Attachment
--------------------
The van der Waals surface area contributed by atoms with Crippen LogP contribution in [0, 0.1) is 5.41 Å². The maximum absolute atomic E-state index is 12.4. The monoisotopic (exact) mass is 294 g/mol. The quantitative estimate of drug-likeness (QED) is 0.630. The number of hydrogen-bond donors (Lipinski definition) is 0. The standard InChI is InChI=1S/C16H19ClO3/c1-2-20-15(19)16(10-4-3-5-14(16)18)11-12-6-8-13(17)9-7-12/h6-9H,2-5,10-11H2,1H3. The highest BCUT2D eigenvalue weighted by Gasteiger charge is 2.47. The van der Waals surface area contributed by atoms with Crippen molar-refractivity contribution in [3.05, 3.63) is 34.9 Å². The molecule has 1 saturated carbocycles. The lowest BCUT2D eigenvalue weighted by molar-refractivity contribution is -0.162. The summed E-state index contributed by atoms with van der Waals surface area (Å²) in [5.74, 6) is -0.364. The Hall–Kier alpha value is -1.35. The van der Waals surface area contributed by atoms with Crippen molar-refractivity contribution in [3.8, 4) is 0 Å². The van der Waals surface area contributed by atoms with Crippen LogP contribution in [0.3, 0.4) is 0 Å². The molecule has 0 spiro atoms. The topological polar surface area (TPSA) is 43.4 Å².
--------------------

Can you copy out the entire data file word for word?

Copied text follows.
The van der Waals surface area contributed by atoms with Crippen LogP contribution in [0, 0.1) is 5.41 Å². The maximum absolute atomic E-state index is 12.4. The monoisotopic (exact) mass is 294 g/mol. The quantitative estimate of drug-likeness (QED) is 0.630. The number of hydrogen-bond donors (Lipinski definition) is 0. The standard InChI is InChI=1S/C16H19ClO3/c1-2-20-15(19)16(10-4-3-5-14(16)18)11-12-6-8-13(17)9-7-12/h6-9H,2-5,10-11H2,1H3. The highest BCUT2D eigenvalue weighted by Gasteiger charge is 2.47. The van der Waals surface area contributed by atoms with Crippen molar-refractivity contribution in [3.05, 3.63) is 34.9 Å². The molecule has 1 saturated carbocycles. The lowest BCUT2D eigenvalue weighted by molar-refractivity contribution is -0.162. The summed E-state index contributed by atoms with van der Waals surface area (Å²) in [5.74, 6) is -0.364. The Hall–Kier alpha value is -1.35. The van der Waals surface area contributed by atoms with Crippen molar-refractivity contribution in [3.8, 4) is 0 Å². The van der Waals surface area contributed by atoms with Crippen LogP contribution in [0.3, 0.4) is 0 Å². The molecule has 0 spiro atoms. The topological polar surface area (TPSA) is 43.4 Å².